While the day trip was wonderful, I continued my string of embarrassing touristy mishaps that night: It was 11 PM, and my friend and I were hungry. We just wanted a quick, cheap dinner, so we decided to check out a cute little Italian place near her apartment. We sat down, opened the menus, and then immediately looked at each other wide-eyed--"Uh-oh." Thinking that we were grabbing something cheap, I had only brought about 150 pesos--the equivalent of $15 in the states. Everything on the menu had three (Argentine) dollar signs. But, we couldn't just get up and leave--that would probably be a faux pas. We were stuck, so we ordered one meal and one water bottle to share (yes, you pay for the water here), and laughed our way through dinner. I'm pretty sure our faces were as red as the sauce by the time we left. Stupid Americans. Naturally, we drowned our embarrassment in delicious gelato and retreated to our beds.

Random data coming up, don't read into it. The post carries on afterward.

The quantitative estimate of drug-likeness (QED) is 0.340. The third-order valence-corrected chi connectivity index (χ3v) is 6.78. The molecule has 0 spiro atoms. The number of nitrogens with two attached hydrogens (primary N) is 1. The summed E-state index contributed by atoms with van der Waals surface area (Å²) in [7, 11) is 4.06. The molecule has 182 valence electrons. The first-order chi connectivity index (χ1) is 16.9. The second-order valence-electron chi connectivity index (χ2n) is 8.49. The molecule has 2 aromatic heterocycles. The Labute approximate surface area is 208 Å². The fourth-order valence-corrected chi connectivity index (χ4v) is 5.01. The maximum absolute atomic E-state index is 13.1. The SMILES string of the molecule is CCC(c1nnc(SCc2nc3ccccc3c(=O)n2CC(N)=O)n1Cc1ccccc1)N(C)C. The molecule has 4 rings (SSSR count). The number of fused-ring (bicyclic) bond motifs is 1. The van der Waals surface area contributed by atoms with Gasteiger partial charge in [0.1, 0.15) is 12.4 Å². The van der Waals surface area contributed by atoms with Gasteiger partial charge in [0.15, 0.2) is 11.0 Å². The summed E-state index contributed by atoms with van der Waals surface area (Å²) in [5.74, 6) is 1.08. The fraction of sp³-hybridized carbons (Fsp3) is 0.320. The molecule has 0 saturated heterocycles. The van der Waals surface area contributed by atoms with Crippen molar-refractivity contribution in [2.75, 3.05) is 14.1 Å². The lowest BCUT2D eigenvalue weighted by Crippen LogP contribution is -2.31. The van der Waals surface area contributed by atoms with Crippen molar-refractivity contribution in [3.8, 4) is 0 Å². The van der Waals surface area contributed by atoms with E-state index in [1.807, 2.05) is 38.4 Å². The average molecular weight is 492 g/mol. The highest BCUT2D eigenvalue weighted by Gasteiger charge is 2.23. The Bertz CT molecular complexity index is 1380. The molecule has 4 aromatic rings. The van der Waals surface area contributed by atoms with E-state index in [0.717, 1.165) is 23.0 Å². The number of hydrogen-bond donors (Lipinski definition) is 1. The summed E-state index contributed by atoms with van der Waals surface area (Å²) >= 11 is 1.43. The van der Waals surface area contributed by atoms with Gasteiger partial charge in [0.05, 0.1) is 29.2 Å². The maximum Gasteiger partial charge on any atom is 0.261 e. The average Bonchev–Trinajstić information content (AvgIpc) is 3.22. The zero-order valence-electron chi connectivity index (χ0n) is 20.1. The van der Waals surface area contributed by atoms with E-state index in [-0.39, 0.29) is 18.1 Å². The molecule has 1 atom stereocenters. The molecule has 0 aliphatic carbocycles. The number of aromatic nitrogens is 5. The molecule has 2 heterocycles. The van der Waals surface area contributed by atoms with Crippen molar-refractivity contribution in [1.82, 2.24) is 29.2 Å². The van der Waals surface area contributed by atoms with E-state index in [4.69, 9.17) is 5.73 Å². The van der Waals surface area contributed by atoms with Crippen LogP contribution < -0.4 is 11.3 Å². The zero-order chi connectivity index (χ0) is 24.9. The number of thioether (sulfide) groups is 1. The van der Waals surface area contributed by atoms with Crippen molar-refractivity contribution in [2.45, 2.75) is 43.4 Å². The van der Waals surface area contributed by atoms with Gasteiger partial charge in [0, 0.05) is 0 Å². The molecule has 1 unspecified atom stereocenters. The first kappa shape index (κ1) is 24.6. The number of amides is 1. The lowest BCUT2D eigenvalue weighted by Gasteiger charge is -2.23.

Sorry that this post was so long, but there is even more to come! I finally started my  internship and spent a wonderful weekend by the waterfalls of Iguaz IMG_0599.JPGIMG_0621.JPGIMG_0613.JPGIMG_0627.JPG




Vienna Waits for Me

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Hi! My name is Amy Tizio and in almost 24 hours I leave for my study abroad in Vienna, Austria.  I've waited for this day for so long, I can't believe it's almost here.